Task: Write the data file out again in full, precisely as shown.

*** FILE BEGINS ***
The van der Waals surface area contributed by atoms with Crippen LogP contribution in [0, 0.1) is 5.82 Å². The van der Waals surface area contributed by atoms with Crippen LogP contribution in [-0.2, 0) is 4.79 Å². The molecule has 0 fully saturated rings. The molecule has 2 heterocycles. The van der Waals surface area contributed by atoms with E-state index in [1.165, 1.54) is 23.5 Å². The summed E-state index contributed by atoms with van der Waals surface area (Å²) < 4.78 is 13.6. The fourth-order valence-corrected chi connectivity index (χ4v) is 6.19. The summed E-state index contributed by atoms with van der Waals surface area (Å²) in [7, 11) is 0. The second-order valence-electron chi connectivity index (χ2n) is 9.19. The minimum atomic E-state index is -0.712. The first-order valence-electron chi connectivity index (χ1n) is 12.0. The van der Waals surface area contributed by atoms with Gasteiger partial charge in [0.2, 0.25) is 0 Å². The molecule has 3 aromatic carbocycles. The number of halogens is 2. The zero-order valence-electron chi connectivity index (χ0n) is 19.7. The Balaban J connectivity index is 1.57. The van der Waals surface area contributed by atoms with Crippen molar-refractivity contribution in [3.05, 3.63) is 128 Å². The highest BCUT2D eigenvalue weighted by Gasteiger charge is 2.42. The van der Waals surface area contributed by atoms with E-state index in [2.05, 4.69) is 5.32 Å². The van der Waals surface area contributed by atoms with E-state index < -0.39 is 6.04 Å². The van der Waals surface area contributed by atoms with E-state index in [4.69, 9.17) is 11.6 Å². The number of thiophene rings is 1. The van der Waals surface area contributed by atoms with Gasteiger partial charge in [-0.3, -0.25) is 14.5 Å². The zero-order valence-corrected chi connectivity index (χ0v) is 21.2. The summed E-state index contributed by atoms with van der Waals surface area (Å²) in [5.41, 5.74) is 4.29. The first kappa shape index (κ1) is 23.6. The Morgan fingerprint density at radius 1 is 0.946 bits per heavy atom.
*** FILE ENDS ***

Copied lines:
The van der Waals surface area contributed by atoms with Crippen LogP contribution in [0, 0.1) is 5.82 Å². The van der Waals surface area contributed by atoms with Crippen LogP contribution in [-0.2, 0) is 4.79 Å². The molecule has 0 fully saturated rings. The molecule has 2 heterocycles. The van der Waals surface area contributed by atoms with E-state index in [1.165, 1.54) is 23.5 Å². The summed E-state index contributed by atoms with van der Waals surface area (Å²) < 4.78 is 13.6. The fourth-order valence-corrected chi connectivity index (χ4v) is 6.19. The summed E-state index contributed by atoms with van der Waals surface area (Å²) in [7, 11) is 0. The second-order valence-electron chi connectivity index (χ2n) is 9.19. The minimum atomic E-state index is -0.712. The first-order valence-electron chi connectivity index (χ1n) is 12.0. The van der Waals surface area contributed by atoms with Gasteiger partial charge in [0.2, 0.25) is 0 Å². The molecule has 3 aromatic carbocycles. The number of halogens is 2. The zero-order valence-electron chi connectivity index (χ0n) is 19.7. The Balaban J connectivity index is 1.57. The van der Waals surface area contributed by atoms with Crippen molar-refractivity contribution in [3.05, 3.63) is 128 Å². The highest BCUT2D eigenvalue weighted by Gasteiger charge is 2.42. The van der Waals surface area contributed by atoms with E-state index in [2.05, 4.69) is 5.32 Å². The van der Waals surface area contributed by atoms with E-state index < -0.39 is 6.04 Å². The van der Waals surface area contributed by atoms with E-state index in [4.69, 9.17) is 11.6 Å². The number of thiophene rings is 1. The van der Waals surface area contributed by atoms with Gasteiger partial charge in [-0.3, -0.25) is 14.5 Å². The zero-order valence-corrected chi connectivity index (χ0v) is 21.2. The summed E-state index contributed by atoms with van der Waals surface area (Å²) in [5.41, 5.74) is 4.29. The first kappa shape index (κ1) is 23.6. The Morgan fingerprint density at radius 1 is 0.946 bits per heavy atom.